Parkland Aviation 3

Parkland student Adam Cafin, left, flies a plane with a hood, meant to restrict him to using only the plane's instruments, as Kyle Schum, who graduated from Mahomet-Seymour High School in December 2016, instructs him.

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Enrollment, interest climbing as Parkland hits fifth year at helm

In a few years, Kyle Schum will likely set foot in the cockpit of a commercial plane and take a seat in a pilot’s chair.

But when he graduated a semester early from Mahomet-Seymour High School in December of 2016, he wasn’t sure what career path he wanted to take. Maybe he’d become a doctor or a lawyer, he thought, but aviation never crossed his mind.

Because it was the middle of the school year, he decided to get a jump-start on his college education at Parkland College.

“I came here to Parkland College because I graduated early and I wasn’t sure what I wanted to do, like most 17-, 18-year-olds,” he said.

That’s when he learned about the Institute of Aviation, which Parkland took over from Illinois five years ago.

Although his father took him to a few air shows when he was younger, Schum had no background in flying planes.

But he decided to give it a try.

“I really didn’t have much knowledge of it,” he said. “I think I played around on a Microsoft Flight Simulator a little bit. ... I came into it a little unsure.

“But once I got into it, I really, really enjoyed it. Loved the flying portion of it, loved the knowledge portion of it. And here I am today.”

Right away, Schum enjoyed the process, and his passion grew.

Two years later, Schum has become a certified flight instructor for an institute that’s growing exponentially — even in the midst of a global pilot shortage.

“Most programs, most colleges — especially community colleges — have seen a decline in enrollment,” Chief Pilot Don Talleur said. “I think it makes a statement that at that same time, our program continues to grow.”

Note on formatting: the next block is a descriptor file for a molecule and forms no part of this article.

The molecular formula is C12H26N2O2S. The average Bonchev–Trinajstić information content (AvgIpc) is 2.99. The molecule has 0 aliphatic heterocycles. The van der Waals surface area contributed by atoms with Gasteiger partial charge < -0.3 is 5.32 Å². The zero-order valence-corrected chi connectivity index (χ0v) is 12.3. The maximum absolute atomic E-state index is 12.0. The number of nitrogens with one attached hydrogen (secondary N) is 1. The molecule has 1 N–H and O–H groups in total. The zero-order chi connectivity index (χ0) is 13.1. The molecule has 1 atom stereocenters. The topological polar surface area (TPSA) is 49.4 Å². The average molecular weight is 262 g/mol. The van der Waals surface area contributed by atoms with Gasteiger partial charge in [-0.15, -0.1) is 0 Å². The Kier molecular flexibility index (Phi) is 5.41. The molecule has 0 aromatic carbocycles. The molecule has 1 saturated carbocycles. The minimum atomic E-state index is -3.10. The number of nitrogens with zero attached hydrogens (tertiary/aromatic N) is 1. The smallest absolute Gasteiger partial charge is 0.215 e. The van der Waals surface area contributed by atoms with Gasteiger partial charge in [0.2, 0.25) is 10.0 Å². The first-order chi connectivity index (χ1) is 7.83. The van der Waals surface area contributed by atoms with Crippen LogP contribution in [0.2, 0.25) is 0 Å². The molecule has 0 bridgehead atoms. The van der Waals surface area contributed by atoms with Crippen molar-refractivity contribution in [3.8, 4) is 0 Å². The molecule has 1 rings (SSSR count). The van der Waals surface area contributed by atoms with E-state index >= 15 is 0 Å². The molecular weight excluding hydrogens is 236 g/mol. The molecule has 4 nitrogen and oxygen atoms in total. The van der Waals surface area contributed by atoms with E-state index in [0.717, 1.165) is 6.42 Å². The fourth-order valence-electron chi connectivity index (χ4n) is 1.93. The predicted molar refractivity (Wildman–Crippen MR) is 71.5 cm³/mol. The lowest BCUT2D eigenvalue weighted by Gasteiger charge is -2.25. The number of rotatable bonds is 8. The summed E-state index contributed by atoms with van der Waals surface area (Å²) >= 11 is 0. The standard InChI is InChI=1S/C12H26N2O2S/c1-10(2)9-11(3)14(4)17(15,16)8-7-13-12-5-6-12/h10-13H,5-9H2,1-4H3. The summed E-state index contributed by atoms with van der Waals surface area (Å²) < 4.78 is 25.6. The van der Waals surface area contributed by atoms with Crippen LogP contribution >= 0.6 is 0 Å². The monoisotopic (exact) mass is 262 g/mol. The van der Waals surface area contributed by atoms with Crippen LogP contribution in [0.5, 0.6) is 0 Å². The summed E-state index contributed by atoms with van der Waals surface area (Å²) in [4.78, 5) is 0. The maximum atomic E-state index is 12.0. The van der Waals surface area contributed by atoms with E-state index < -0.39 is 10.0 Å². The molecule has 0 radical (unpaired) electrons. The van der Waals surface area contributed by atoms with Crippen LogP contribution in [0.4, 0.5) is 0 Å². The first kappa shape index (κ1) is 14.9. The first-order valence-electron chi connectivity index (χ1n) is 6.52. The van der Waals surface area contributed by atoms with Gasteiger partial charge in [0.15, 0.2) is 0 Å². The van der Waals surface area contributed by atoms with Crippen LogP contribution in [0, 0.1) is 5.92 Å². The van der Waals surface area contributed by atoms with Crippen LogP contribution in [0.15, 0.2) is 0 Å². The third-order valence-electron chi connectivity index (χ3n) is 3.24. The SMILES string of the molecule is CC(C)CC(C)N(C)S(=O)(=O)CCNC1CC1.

Parkland took over the Flight Institute in 2014, when the program was on the brink of being shut down. After five years of growth, enrollment is up to 90 students.

“Each school year, our enrollment has steadily grown,” Talleur said, “and we’ve steadily added on staff.”

Future growth may depend on the amount of flight instructors the program can produce and keep. Like Schum, many students use flight instruction to rack up hours to become commercial pilots. Schum plans on finishing out his four-year degree online before trying to get a job with an airline.

Because of the pilot shortage, that shouldn’t take long.

For now, though, he’s enjoying teaching, which he considers a strong way to continue the learning process. Last Tuesday, he confidently directed student Adam Cafin, who is looking at aviation as a second career after finishing his military career, on a flight from Willard Airport, where the Flight Institute is based, across the Illinois campus to Frasca Airport and back.

Just a few years after picking up aviation, flight has become an obsession.

“As far as being a high school mathematics teacher, I wouldn’t really be interested in that, but I’m really passionate about flying,” Schum said. “Because I love it so much, I love teaching. ... It’s definitely a challenge, but that’s what I enjoy about it.

“Really, the best office you can have is up there in the clouds somewhere.”